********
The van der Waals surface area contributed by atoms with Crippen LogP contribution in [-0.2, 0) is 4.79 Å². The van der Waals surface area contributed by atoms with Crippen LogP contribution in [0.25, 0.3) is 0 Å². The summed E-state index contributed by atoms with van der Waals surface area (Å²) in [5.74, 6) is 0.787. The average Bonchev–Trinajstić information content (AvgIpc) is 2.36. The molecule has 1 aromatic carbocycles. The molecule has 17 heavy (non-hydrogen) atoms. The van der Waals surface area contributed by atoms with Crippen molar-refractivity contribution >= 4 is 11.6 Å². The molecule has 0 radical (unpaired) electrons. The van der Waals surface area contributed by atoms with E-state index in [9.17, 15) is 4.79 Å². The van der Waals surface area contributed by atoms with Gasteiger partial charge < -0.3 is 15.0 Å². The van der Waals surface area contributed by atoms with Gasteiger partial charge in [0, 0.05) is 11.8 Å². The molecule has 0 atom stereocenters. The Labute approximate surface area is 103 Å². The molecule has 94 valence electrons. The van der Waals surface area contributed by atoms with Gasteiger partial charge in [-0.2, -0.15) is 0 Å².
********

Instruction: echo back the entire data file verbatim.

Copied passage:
The van der Waals surface area contributed by atoms with Crippen LogP contribution in [-0.2, 0) is 4.79 Å². The van der Waals surface area contributed by atoms with Crippen LogP contribution in [0.25, 0.3) is 0 Å². The summed E-state index contributed by atoms with van der Waals surface area (Å²) in [5.74, 6) is 0.787. The average Bonchev–Trinajstić information content (AvgIpc) is 2.36. The molecule has 1 aromatic carbocycles. The molecule has 17 heavy (non-hydrogen) atoms. The van der Waals surface area contributed by atoms with Crippen molar-refractivity contribution >= 4 is 11.6 Å². The molecule has 0 radical (unpaired) electrons. The van der Waals surface area contributed by atoms with E-state index in [9.17, 15) is 4.79 Å². The van der Waals surface area contributed by atoms with Gasteiger partial charge < -0.3 is 15.0 Å². The van der Waals surface area contributed by atoms with Gasteiger partial charge in [0, 0.05) is 11.8 Å². The molecule has 0 atom stereocenters. The Labute approximate surface area is 103 Å². The molecule has 94 valence electrons. The van der Waals surface area contributed by atoms with Gasteiger partial charge in [-0.2, -0.15) is 0 Å².